# Unexpected Totals in DAX (Part 3)

At some point or another every DAX author realizes that the total row is not the sum of each row/cell in a given column. This can be quite confusing and is exactly why I am writing a third blog post dedicated to the total row.  If you missed part one or part two in this series you can find them below:

## Problem

In this blog, we want to return YTD Sales for previous months and Forecast YTD Sales for the current month. Therefore, there should be only one measure and that measure should return YTD Sales or Forecast YTD based on the month.

In the following table there are three measures, the first measure is YTD Sales and it tracks the actual sales. The second measure is Forecast YTD Sales and this is the forecasted sales. The third measure is the Dynamic Measure, this is the proposed measure designed to replace the other two measures. However, the total row produces unexpected results, and therefore is perfect for this blog post:

In the above screenshot, the total row for the dynamic measure is displaying \$19,582,120 but the sum of all the rows is actually \$28,164,680. Let’s take a look at the dynamic measure and figure out why the total row is not what we might expect.

## Dynamic Measure

The “Dynamic Measure” is returning the YTD Sales for completed months and returning the Forecast YTD Sales for the current month. Let’s take a quick look at the measure just to understand better what is going on. Please note, for this example we assume there are sales for every day of the year.

• A = Two variables to make the code more readable (See descriptions below):
• LastSaleDate = Return the last day the company had a sale (in the current filter context)
• LastDayOfMonth = Return the last day from the date table (in the current filter context)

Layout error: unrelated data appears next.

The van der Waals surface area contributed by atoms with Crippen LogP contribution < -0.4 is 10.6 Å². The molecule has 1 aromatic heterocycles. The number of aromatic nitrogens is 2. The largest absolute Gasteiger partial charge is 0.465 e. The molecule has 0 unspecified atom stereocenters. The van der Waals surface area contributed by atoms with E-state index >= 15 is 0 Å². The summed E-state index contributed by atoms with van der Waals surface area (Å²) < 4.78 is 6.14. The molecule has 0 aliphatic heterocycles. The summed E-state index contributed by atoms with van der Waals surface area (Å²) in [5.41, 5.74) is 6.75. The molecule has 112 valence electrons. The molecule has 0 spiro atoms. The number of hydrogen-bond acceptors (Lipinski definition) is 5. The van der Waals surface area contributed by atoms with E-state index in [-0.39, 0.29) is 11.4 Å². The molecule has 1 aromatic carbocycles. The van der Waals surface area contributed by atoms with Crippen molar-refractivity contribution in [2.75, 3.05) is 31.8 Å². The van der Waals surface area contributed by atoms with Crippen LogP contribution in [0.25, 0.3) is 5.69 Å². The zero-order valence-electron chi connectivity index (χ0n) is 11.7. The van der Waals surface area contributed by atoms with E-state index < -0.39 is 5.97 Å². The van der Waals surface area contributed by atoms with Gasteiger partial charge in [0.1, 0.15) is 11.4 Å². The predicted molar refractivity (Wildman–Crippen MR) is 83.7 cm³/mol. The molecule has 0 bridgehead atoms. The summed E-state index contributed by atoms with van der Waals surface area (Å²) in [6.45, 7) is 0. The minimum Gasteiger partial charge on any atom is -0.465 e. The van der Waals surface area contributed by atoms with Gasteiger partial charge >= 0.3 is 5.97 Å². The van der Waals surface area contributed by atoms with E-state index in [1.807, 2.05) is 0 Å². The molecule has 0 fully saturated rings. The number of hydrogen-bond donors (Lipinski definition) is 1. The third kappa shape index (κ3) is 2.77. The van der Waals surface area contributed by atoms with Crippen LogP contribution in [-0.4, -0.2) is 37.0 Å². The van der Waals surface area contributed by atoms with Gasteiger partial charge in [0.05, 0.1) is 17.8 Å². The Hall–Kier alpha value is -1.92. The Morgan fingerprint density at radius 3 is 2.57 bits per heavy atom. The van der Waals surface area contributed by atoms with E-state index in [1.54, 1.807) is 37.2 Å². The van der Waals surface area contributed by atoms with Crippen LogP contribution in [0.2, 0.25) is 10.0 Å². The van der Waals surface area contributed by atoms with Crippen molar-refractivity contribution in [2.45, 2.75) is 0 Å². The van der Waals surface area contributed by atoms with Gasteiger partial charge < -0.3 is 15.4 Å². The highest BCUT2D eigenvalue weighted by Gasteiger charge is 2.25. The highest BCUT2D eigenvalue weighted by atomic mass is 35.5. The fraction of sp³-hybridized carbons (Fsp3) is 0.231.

• B = The logical test performed by the IF function.
• If the two variables don’t match, then it is the current month and [Forecast YTD Sales] is returned.
• If the two variables do match, then it is a completed month and [YTD Sales] is returned.

## Filter Context of the Total Row

The total row is executing the dynamic measure within the context at the total row. What is the last day in the date table within the current filter context? At the total row it is 12/31/2008, there is a filter on the report page that filters the report down to only the year 2008. The last day that there was a valid sale was on 6/20/2008. Since 12/31/2008 does not equal 6/20/2008 the calculation returns Forecasted YTD Sales, which at the total level is \$19,582,120.60.

Steps to solve this problem:

1. Determine if the calculation is at the total row.
2. For the total row perform the Dynamic Measure calculation for each month in the table separately.
3. Sum the results of each result separately.

However, steps two and three above are a little bit more complex than they sound and therefore to complete the solution we need to introduce you to two new functions in the DAX language: VALUES and SUMX. The great news is this is a design pattern that you will be able to use in many different scenarios!

## The VALUES function in DAX

MSDN Definition:
Returns a one-column table that contains the distinct values from the specified table or column.